At eighteen years became inquisitive
After his brother, and importun'd me,
That his attendant, (for his case was like,
Reft of his brother, but retain'd his name,)
Might bear him company in quest of him:
Whom whilft I labour'd of a love to fee,
I hazarded the loss of whom I lov'd.
Five summers have I spent in farthest Greece,
Roaming clean through the bounds of Aha,
And coafting homeward, came to Ephesus:
Hopeless to find, yet loth to leave unsought,
Or that, or any place that harbours men.
But here must end the story of my life ;
And happy were I in my timely death,
Could all my travels warrant me, they live.
Duke. Hapless Ægeon, whom the fates have markt
To bear th' extremity of dire mishap;
Now, trust me, were it not against our laws, (3)
(3) Now trust me, were it not against our Laws,
Against my Crown, my Oath, my Dignity,
Which Princes would, they may not disannul,] Thus are these Lines placed in all the former Editions. But as the single Verb does not agree with all the Substantives, which should be govern'd of it, I have ventur'd to make a Transpofition; and by a Change in the Pointing, clear'd up the Perplexity of the Sense.
(Which Princes, would they, may not disanul ;)
Against my Crown, my Oath, my Dignity,
My soul should fue as advocate for thee.
But, tho' thou art adjudged to the death,
And passed Sentence may not be recallid,
But to our Honour's great disparagement ;
Yet will I favour thee in what I can;
I therefore, Merchant, limit thee this day,
To seek thy life by beneficial help:
Try all the friends thou haft in Ephesus,
Beg thou, or borrow, to make up the sum,
And live; if not, then thou art doom'd to die.
Jailor, take him to thy custody.
[Exeunt Duke, and Train, Fail. I will, my lord.
Egean. Hopeless and helpless doth Ægeon wend, But to procrastinate his liveless end.
[Exeunt Ægeon, and fajlot..
SCENE changes to the Street. Enter Antipholis of Syracuse, a Merchant, and Dromio. Mer . T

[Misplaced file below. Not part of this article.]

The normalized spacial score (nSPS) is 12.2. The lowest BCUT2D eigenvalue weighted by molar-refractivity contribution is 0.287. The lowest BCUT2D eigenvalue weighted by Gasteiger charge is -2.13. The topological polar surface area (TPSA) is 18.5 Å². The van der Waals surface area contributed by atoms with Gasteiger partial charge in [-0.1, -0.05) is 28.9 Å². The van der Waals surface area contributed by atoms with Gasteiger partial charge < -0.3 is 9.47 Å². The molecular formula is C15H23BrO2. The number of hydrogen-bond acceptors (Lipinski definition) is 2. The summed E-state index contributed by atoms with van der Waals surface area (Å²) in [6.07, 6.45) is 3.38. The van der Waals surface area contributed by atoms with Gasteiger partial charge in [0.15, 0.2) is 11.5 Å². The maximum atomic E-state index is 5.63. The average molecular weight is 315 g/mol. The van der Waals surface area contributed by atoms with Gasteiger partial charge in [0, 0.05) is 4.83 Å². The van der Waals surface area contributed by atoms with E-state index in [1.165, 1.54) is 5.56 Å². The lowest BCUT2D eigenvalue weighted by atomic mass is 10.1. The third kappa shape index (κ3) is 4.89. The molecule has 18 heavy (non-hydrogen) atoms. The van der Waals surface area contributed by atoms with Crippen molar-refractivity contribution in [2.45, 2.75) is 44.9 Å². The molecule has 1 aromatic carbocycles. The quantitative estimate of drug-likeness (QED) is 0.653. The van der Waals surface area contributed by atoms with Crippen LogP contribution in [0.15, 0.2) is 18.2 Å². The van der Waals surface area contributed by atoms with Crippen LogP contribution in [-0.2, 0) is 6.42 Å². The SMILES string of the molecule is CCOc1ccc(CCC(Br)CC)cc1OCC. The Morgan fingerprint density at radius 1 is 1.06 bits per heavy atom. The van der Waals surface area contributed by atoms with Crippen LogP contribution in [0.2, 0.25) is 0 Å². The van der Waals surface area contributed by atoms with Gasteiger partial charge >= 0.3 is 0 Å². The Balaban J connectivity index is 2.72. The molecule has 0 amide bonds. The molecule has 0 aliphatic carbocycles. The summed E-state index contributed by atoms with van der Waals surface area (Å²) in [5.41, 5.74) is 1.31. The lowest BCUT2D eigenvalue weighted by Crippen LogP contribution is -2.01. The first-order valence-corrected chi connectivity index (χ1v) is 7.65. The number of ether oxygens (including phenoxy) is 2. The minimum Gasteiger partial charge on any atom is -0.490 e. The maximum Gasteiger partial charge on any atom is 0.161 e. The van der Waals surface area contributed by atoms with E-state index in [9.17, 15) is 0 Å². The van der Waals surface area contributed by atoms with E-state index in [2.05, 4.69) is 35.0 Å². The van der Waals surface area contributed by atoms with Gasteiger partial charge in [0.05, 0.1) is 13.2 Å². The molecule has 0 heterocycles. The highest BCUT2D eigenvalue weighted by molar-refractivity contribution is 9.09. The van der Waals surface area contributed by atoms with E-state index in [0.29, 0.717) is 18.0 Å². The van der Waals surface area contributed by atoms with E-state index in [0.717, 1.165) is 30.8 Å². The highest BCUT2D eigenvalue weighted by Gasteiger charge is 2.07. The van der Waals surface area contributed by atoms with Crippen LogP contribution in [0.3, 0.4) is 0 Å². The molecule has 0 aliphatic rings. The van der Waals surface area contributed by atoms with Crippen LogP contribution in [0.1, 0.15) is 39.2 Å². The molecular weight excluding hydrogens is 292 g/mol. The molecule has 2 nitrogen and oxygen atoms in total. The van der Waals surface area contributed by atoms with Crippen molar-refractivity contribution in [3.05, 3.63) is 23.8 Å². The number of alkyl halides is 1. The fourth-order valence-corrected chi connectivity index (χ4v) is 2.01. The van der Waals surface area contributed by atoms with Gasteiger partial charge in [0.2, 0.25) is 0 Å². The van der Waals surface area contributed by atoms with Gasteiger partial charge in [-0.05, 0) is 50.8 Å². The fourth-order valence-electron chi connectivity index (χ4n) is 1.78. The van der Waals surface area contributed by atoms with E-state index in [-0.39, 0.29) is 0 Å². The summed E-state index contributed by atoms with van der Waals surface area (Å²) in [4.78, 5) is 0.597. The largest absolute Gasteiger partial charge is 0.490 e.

Lest that your goods top foon be confiscate,
This very day, a Syracusan merchant
Is apprehended for arrival here ;
And, not being able to buy out his life,
According to the Statute of the Town,
Dies ere the weary Sun set in the west:
There is your mony, that I had to keep.
Ant. Go bear it to the Centaur, where we hoft,
And stay there, Dromio, 'till I come to thee:
Within this hour it will be dinner-time;
"Till that I'll view the manners of the town,
Peruse the traders, gaze upon the buildings,
And then return and sleep within mine Inn;
For with long travel I am stiff and weary:
Dro. Many a man would take you at your word,
And go indeed, having so good a means. (Exit Dromio.
Ant. A trusty villain, Sir, that very oft,
When I am dull with care and melancholy,
Lightens my humour with his merry jests.
What, will you walk with me about the town,
And then go to the Inn and dine with me?
Mer. I am invited, Sir, to certain merchants,
Of whom I hope to make much benefit:
I crave your pardon. Soon at five o'clock,
Please you, I'll meet with you upon the mart,
And afterward consoft you 'till bed-time:
My present business calls me from you now.
Ant. Farewel 'till then; I will go lose my self,
And wander up and down to view the city.
Mer. Sir, I commend you to your own content.
Ant. He that commends me to my own content,
Commends me to the thing I cannot get,
I to the world am like a drop of water,
That in the ocean seeks another drop,
Who falling there to find his fellow forth,
Unseen, inquisitive, confounds himself;
$o I, to find a mother and a brother,
In quest of them, unhappy, lose my self.
Enter Dromio of Ephesus.
Here comes the almanack of my true date.
What now? how chance, thou art return'd so soon?
E. Dro. Return’d so soon! rather approach'd too
The capon burns, the pig falls from the spit,
The clock has ftrucken twelve upon the bell;
My mistress made it one upon my cheek;
She is so hot, because the meat is cold;
The meat is cold, because you come not home;
You come not home, because you have no ftomach ;
You have no stomach, having broke your faft:
But we, that know what 'tis to fast and pray,
Are penitent for your default to day.